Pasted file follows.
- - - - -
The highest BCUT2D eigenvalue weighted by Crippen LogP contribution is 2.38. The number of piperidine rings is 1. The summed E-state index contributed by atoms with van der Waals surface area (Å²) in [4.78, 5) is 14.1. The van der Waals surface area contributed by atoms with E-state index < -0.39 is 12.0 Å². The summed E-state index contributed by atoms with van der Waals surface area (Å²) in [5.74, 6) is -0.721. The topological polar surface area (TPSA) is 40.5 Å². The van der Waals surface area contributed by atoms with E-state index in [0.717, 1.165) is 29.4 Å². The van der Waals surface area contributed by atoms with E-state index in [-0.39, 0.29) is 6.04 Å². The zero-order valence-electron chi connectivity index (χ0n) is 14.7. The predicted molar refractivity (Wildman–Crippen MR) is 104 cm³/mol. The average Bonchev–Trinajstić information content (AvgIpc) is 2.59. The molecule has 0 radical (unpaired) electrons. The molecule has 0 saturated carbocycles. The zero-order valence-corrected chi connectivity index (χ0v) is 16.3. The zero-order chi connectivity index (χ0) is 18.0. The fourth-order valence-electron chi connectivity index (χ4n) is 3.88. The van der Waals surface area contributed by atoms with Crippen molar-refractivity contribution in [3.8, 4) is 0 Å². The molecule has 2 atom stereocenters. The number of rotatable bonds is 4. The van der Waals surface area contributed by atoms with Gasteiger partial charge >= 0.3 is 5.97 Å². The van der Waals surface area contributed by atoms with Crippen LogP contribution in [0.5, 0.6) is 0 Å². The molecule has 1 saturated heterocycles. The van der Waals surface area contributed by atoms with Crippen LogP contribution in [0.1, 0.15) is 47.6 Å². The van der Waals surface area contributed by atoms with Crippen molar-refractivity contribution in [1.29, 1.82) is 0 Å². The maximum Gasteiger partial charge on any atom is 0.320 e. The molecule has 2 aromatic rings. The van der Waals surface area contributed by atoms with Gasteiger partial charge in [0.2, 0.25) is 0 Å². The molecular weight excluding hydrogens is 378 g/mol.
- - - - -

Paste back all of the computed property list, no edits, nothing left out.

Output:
The highest BCUT2D eigenvalue weighted by Crippen LogP contribution is 2.38. The number of piperidine rings is 1. The summed E-state index contributed by atoms with van der Waals surface area (Å²) in [4.78, 5) is 14.1. The van der Waals surface area contributed by atoms with E-state index < -0.39 is 12.0 Å². The summed E-state index contributed by atoms with van der Waals surface area (Å²) in [5.74, 6) is -0.721. The topological polar surface area (TPSA) is 40.5 Å². The van der Waals surface area contributed by atoms with E-state index in [0.717, 1.165) is 29.4 Å². The van der Waals surface area contributed by atoms with E-state index in [-0.39, 0.29) is 6.04 Å². The zero-order valence-electron chi connectivity index (χ0n) is 14.7. The predicted molar refractivity (Wildman–Crippen MR) is 104 cm³/mol. The average Bonchev–Trinajstić information content (AvgIpc) is 2.59. The molecule has 0 radical (unpaired) electrons. The molecule has 0 saturated carbocycles. The zero-order valence-corrected chi connectivity index (χ0v) is 16.3. The zero-order chi connectivity index (χ0) is 18.0. The fourth-order valence-electron chi connectivity index (χ4n) is 3.88. The van der Waals surface area contributed by atoms with Crippen molar-refractivity contribution in [3.8, 4) is 0 Å². The molecule has 2 atom stereocenters. The number of rotatable bonds is 4. The van der Waals surface area contributed by atoms with Gasteiger partial charge >= 0.3 is 5.97 Å². The van der Waals surface area contributed by atoms with Crippen LogP contribution in [0.5, 0.6) is 0 Å². The molecule has 1 saturated heterocycles. The van der Waals surface area contributed by atoms with Crippen LogP contribution in [0.1, 0.15) is 47.6 Å². The van der Waals surface area contributed by atoms with Crippen molar-refractivity contribution in [1.29, 1.82) is 0 Å². The maximum Gasteiger partial charge on any atom is 0.320 e. The molecule has 2 aromatic rings. The van der Waals surface area contributed by atoms with Gasteiger partial charge in [0.2, 0.25) is 0 Å². The molecular weight excluding hydrogens is 378 g/mol.